Pressure cooking is often used as a way to cook foods prior to storage, and this method can also be used to help tenderize tougher cuts of meat. The process can be tricky, but there are some tips that help in avoiding some of the pitfalls. Having a user’s manual for the cooker being used is crucial to successful pressure cooking. It is also important to use only recipes designed specifically for this type of cooking and to follow the recipes exactly. There are also some safety hazards associated with steamed cooking, so extra care should be taken to be sure that these concerns are addressed.
It is probably a good idea not to purchase used pressure cookers, especially if they do not include the original user’s manual. Different cookers will typically have unique instructions specific to one particular model, and without these instructions, it will be difficult to be sure that the unit is being used in a safe, effective manner. In some cases, manuals can be ordered from the manufacturer, but since this is not always possible, it is probably better to purchase a new unit, complete with everything needed for operation.
Slow cookers and pressure cookers both cook foods by sealing in steam, but that is where the similarities end. Recipes for Crock-Pots® and other types of steamers do not typically adapt to pressure cooking. The amount of liquid required will usually be much less, as will the cooking time. Numerous recipes are available designed especially for pressure cooking, and ideally these are the only ones that should be used.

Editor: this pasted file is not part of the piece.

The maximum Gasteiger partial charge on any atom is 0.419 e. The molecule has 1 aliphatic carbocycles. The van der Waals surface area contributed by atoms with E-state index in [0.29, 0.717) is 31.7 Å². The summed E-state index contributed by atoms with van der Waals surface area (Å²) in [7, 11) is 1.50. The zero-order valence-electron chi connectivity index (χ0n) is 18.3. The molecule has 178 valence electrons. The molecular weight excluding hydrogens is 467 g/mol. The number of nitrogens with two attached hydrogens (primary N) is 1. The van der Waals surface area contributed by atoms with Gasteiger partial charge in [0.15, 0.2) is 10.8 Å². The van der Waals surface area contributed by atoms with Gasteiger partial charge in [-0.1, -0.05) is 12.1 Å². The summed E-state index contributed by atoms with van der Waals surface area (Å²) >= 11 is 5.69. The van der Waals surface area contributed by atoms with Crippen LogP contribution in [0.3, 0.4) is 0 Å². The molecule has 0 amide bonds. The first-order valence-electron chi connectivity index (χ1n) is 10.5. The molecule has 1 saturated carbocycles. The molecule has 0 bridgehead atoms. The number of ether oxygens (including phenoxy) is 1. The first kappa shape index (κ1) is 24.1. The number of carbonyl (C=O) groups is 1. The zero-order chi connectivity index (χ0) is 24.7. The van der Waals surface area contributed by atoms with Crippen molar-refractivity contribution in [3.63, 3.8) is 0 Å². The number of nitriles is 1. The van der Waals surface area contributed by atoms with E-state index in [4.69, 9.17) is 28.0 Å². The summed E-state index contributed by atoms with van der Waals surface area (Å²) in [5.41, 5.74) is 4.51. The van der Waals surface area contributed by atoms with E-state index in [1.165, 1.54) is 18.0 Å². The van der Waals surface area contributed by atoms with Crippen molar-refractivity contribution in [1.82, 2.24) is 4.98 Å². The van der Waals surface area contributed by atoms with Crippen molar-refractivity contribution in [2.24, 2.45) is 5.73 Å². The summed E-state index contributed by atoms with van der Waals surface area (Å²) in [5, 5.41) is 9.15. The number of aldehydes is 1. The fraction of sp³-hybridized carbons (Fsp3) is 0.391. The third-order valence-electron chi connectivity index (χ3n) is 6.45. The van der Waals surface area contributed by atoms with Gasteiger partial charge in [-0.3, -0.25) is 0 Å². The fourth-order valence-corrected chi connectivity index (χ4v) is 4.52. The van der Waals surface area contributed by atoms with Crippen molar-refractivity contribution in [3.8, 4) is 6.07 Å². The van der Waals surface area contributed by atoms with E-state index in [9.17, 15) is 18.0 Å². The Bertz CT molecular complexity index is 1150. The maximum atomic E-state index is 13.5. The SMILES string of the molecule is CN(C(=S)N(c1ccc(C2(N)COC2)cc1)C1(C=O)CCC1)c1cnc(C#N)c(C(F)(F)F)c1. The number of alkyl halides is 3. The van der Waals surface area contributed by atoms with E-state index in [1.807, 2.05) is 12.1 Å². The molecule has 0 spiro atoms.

Once a recipe has been chosen, it is important to follow it exactly, because with pressure cooking there is little room for error. Pressure cookers cannot be opened while cooking, so it is not possible to test seasonings by taste, nor can recipe corrections by made while cooking is in progress. Miscalculations in the quantity of salt, seasonings, or liquid can permanently ruin dishes that are pressure cooked. Make sure that proper measuring utensils and a reliable timer are on hand.
Cooking with highly pressurized steam can result in steam burns, and this hazard exists primarily when cooking time has elapsed and it is time to open the cooker. One good way to avoid being burned by the escaping steam is to submerge the cooker is cold water for about 20 minutes prior to opening. Newer model pressure cookers have safety release valves so the steam can be released slowly; however, many older models are designed so that steam is released only when the lid is opened. Regardless of what model is being used, extra care should be taken when opening the unit, and children should be kept well away from the process.